Must see: With the one-thousandth running of the legendary Mille Miglia race happening next week, naturally those timepieces by longtime race partner Chopard are top of mind. Limited to 1,000 pieces in stainless steel, this XL Race Edition is inspired by the design of the cars that took part in the historical race between 1927 and 1940. The XL stands for its 46mm case, making it the largest of the Mille Miglia chronographs created by Chopard. The two traditional chronograph pushers are paired with a typical Chopard Mille Miglia–style fluted crown, but unlike previous versions, the three subdials are laid out horizontally while 12 o’clock is reserved for the “Rossa Corsa” red arrow-shaped Mille Miglia logo. Price: starting at $9,800.
Bonus: If you’re lucky and ask nicely, a Chopard representative may just show you a trio of models on display inside a shrouded all-black vignette case. We could say what’s on display, but considering it won’t be unveiled until September, it's best of us just to stay quiet about that.
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4. Audemars Piguet Royal Oak Concept Supersonnerie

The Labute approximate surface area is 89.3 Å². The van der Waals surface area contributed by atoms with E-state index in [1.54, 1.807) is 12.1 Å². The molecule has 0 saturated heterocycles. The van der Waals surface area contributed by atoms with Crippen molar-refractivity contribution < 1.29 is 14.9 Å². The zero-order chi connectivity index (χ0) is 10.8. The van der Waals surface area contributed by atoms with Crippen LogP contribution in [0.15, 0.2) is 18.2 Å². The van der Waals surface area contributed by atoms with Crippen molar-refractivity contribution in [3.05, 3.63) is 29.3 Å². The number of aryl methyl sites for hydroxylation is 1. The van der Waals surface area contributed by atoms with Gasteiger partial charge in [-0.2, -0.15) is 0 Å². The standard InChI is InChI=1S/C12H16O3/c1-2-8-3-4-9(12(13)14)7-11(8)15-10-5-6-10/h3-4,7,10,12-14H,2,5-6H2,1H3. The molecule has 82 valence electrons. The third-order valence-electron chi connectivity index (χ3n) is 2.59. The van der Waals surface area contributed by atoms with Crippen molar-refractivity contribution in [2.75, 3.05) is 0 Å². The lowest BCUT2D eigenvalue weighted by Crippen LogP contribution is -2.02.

Must see: One of only two in existence, the titanium case Supersonnerie is a sight to behold. Openworked dial and blackened bridges are its most distinctive aesthetic elements, but it's the acoustic prowess that blows the mind: the minute repeater chime can be easily heard, as it's some 10 times louder than a typical chiming watch. Much like stringed instruments, gongs are attached to a purpose-built copper-alloy plate “sound board” positioned between the movement and the mainplate. This is further enhanced by a silent striking regulator built into the movement that blocks any interference noise from the governor, the mechanism that triggers the strike. Price: $534,000.
Bonus: Step into the special acoustic lab and receive a live demonstration of the Supersonnerie from an Audemars Piguet craftsman, who will present side-by-side comparisons, not to mention a brief history, on the brand’s past minute repeaters.
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5. Richard Mille RM055 Bubba Watson White Legend
Must see: Two new RM 055 Bubba Watson limited editions debuted at Timecrafters, joining a collection rich in technical design, the new titanium pieces are highly skeletonized. They’re basically completely see-through. The three-part, tonneau-shaped cases feature NTPT Carbon top and bottom bezels, and casebands of blasted titanium. The “White Legend” is distinguished by its white inner bezel, hands, and crown protector, whereas the “Dark Legend” is black with a red crown protector, logo and strap. Inside is Mille’s caliber RMUL2, a manual-winding movement that is capable of withstanding accelerations of over 5000 Gs, allowing it to perform on the wrist of a golfer with a massive drive — like Bubba Watson. Fitted on a rubber strap with titanium buckle, each model is limited to 90 pieces. Price: $120,000.